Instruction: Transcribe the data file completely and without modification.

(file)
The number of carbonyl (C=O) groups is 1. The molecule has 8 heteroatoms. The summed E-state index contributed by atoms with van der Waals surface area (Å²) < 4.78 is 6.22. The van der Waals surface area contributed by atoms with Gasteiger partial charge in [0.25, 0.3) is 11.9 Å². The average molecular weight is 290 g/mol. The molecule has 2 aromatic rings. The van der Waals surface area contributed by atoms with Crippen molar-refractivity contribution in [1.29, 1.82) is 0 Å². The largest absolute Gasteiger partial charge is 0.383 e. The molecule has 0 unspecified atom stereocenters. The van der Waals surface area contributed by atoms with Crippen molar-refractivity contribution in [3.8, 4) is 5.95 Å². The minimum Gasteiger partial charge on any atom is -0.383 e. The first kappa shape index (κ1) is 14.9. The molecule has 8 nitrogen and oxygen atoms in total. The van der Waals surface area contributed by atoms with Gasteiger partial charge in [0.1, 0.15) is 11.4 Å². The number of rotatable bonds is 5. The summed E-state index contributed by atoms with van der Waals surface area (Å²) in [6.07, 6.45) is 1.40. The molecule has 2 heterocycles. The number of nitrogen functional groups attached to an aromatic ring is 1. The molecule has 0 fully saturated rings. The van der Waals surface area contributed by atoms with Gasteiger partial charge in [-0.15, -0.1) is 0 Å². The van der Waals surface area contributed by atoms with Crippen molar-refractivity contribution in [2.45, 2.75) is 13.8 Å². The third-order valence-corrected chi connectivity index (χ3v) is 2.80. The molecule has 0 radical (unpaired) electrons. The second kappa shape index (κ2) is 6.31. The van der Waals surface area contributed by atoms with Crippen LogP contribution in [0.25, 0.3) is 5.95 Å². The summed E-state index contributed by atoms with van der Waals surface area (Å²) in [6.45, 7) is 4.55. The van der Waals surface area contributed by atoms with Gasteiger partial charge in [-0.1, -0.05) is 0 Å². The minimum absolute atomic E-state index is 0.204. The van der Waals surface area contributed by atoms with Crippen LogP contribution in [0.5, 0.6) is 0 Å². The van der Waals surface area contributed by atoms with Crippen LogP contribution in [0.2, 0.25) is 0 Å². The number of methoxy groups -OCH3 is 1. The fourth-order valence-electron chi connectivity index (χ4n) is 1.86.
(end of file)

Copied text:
The number of carbonyl (C=O) groups is 1. The molecule has 8 heteroatoms. The summed E-state index contributed by atoms with van der Waals surface area (Å²) < 4.78 is 6.22. The van der Waals surface area contributed by atoms with Gasteiger partial charge in [0.25, 0.3) is 11.9 Å². The average molecular weight is 290 g/mol. The molecule has 2 aromatic rings. The van der Waals surface area contributed by atoms with Crippen molar-refractivity contribution in [1.29, 1.82) is 0 Å². The largest absolute Gasteiger partial charge is 0.383 e. The molecule has 0 unspecified atom stereocenters. The van der Waals surface area contributed by atoms with Crippen molar-refractivity contribution in [3.8, 4) is 5.95 Å². The minimum Gasteiger partial charge on any atom is -0.383 e. The first kappa shape index (κ1) is 14.9. The molecule has 8 nitrogen and oxygen atoms in total. The van der Waals surface area contributed by atoms with Gasteiger partial charge in [0.1, 0.15) is 11.4 Å². The number of rotatable bonds is 5. The summed E-state index contributed by atoms with van der Waals surface area (Å²) in [6.07, 6.45) is 1.40. The molecule has 2 heterocycles. The number of nitrogen functional groups attached to an aromatic ring is 1. The molecule has 0 fully saturated rings. The van der Waals surface area contributed by atoms with Gasteiger partial charge in [-0.15, -0.1) is 0 Å². The van der Waals surface area contributed by atoms with Crippen molar-refractivity contribution in [2.45, 2.75) is 13.8 Å². The third-order valence-corrected chi connectivity index (χ3v) is 2.80. The molecule has 0 radical (unpaired) electrons. The second kappa shape index (κ2) is 6.31. The van der Waals surface area contributed by atoms with Crippen LogP contribution in [0.25, 0.3) is 5.95 Å². The summed E-state index contributed by atoms with van der Waals surface area (Å²) in [6.45, 7) is 4.55. The van der Waals surface area contributed by atoms with Gasteiger partial charge in [-0.1, -0.05) is 0 Å². The minimum absolute atomic E-state index is 0.204. The van der Waals surface area contributed by atoms with Crippen LogP contribution in [0.5, 0.6) is 0 Å². The van der Waals surface area contributed by atoms with Crippen LogP contribution in [0.2, 0.25) is 0 Å². The number of methoxy groups -OCH3 is 1. The fourth-order valence-electron chi connectivity index (χ4n) is 1.86.